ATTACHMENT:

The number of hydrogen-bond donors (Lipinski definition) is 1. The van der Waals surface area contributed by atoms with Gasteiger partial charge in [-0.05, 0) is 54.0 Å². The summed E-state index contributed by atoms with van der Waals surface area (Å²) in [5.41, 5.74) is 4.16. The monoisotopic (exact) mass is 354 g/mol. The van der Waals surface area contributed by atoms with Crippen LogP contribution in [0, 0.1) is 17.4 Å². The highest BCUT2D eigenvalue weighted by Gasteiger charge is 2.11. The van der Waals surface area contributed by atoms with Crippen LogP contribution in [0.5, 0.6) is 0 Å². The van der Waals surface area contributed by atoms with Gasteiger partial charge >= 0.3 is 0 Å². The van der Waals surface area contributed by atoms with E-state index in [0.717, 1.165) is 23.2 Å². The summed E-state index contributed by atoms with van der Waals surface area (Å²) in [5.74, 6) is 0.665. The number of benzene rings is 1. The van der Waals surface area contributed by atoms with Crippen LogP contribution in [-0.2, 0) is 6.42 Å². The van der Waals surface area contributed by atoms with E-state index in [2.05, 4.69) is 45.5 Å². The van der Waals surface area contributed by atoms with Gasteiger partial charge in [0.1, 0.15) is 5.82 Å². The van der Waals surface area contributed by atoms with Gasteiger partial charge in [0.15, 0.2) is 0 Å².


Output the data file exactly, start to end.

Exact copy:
The number of hydrogen-bond donors (Lipinski definition) is 1. The van der Waals surface area contributed by atoms with Gasteiger partial charge in [-0.05, 0) is 54.0 Å². The summed E-state index contributed by atoms with van der Waals surface area (Å²) in [5.41, 5.74) is 4.16. The monoisotopic (exact) mass is 354 g/mol. The van der Waals surface area contributed by atoms with Crippen LogP contribution in [0, 0.1) is 17.4 Å². The highest BCUT2D eigenvalue weighted by Gasteiger charge is 2.11. The van der Waals surface area contributed by atoms with Crippen LogP contribution in [0.5, 0.6) is 0 Å². The van der Waals surface area contributed by atoms with Gasteiger partial charge >= 0.3 is 0 Å². The van der Waals surface area contributed by atoms with E-state index in [0.717, 1.165) is 23.2 Å². The summed E-state index contributed by atoms with van der Waals surface area (Å²) in [5.74, 6) is 0.665. The number of benzene rings is 1. The van der Waals surface area contributed by atoms with Crippen LogP contribution in [-0.2, 0) is 6.42 Å². The van der Waals surface area contributed by atoms with E-state index in [2.05, 4.69) is 45.5 Å². The van der Waals surface area contributed by atoms with Gasteiger partial charge in [0.1, 0.15) is 5.82 Å². The van der Waals surface area contributed by atoms with Gasteiger partial charge in [0.15, 0.2) is 0 Å².